Reality rushed back to me in a deep exhale. A car honked somewhere across the piazza, and the bum chugged down the rest of my can with a reassuring gurgle. A fat kid bumped into me; I was so out of it that I was the one who kept apologizing over and over as I stumbled away from the bench and toward the sidewalk. I needed to get away from the noise, the people. Right now. Scratch tourism; my new plan was to run straight to the guesthouse, check into my room, and stay curled in the dark until tomorrow.
Fighting the urge to climb on the first bus I saw, I resolved to ask for directions instead. Because my day hadn’t been shitty enough yet, might as well stack some cringeworthy social interaction in a language I hadn’t spoken in over a decade on top of it. I waved awkward fingers at a sweaty driver who sat slouched behind his wheel. “Quale . . . Autobus . . . Appia Alba?” Which . . . bus . . . Appia Alba?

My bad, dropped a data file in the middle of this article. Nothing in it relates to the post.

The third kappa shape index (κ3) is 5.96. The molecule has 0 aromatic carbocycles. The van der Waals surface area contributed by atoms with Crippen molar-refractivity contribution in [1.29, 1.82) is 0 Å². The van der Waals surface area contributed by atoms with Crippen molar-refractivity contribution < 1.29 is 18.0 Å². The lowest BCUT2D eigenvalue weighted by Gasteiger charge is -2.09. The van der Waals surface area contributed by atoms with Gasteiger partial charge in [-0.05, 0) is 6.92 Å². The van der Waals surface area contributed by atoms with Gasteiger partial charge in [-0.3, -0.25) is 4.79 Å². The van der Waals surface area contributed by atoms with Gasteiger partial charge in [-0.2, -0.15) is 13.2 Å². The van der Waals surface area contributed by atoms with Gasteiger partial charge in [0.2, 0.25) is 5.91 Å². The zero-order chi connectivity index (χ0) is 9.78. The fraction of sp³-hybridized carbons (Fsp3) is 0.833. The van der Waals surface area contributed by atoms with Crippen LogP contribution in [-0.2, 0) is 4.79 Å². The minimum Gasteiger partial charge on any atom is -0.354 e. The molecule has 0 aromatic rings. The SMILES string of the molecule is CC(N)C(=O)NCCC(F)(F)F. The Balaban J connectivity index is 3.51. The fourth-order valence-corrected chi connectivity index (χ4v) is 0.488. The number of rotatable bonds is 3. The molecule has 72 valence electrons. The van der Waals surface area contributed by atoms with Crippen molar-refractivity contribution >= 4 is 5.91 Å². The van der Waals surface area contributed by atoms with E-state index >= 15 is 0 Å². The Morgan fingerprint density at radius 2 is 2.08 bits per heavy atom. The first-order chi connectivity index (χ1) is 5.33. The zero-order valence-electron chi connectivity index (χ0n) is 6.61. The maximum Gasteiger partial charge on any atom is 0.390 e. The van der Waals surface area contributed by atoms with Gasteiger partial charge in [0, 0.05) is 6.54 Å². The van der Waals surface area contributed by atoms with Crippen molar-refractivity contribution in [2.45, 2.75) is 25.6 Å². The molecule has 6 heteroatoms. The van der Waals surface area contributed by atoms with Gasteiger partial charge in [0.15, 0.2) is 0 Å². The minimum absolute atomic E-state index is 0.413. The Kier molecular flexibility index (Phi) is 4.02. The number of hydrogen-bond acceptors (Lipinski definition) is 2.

My stuttering efforts were rewarded with a compassionate wince before he motioned at another station across the park with a doughy arm. “Può prendere l’ottantasette.” I remained stuck in place, my jaw hanging limply as I slowly processed his instructions. “Ottantasette,” he repeated, before thankfully adding, “Eighty-seven.”
I gave an eager nod. “Grazie mille, signore.” Thank you very much, sir.
Well, things were looking up. If the bus didn’t freeze on its way to my guesthouse, I might even consider the trip a small victory. I strode toward the station at a brisk pace, passing the bum I’d given my beer to earlier. Dude had collapsed on the bench, using his cardboard sign to shield his leathery face from the sun while he napped. I thought of that old Phil Collins song: “Just Another Day in Paradise,” but I wasn’t really sad for him because I knew there were good and bad days on the streets, and to him, a sunny afternoon and free beer probably made for a good one.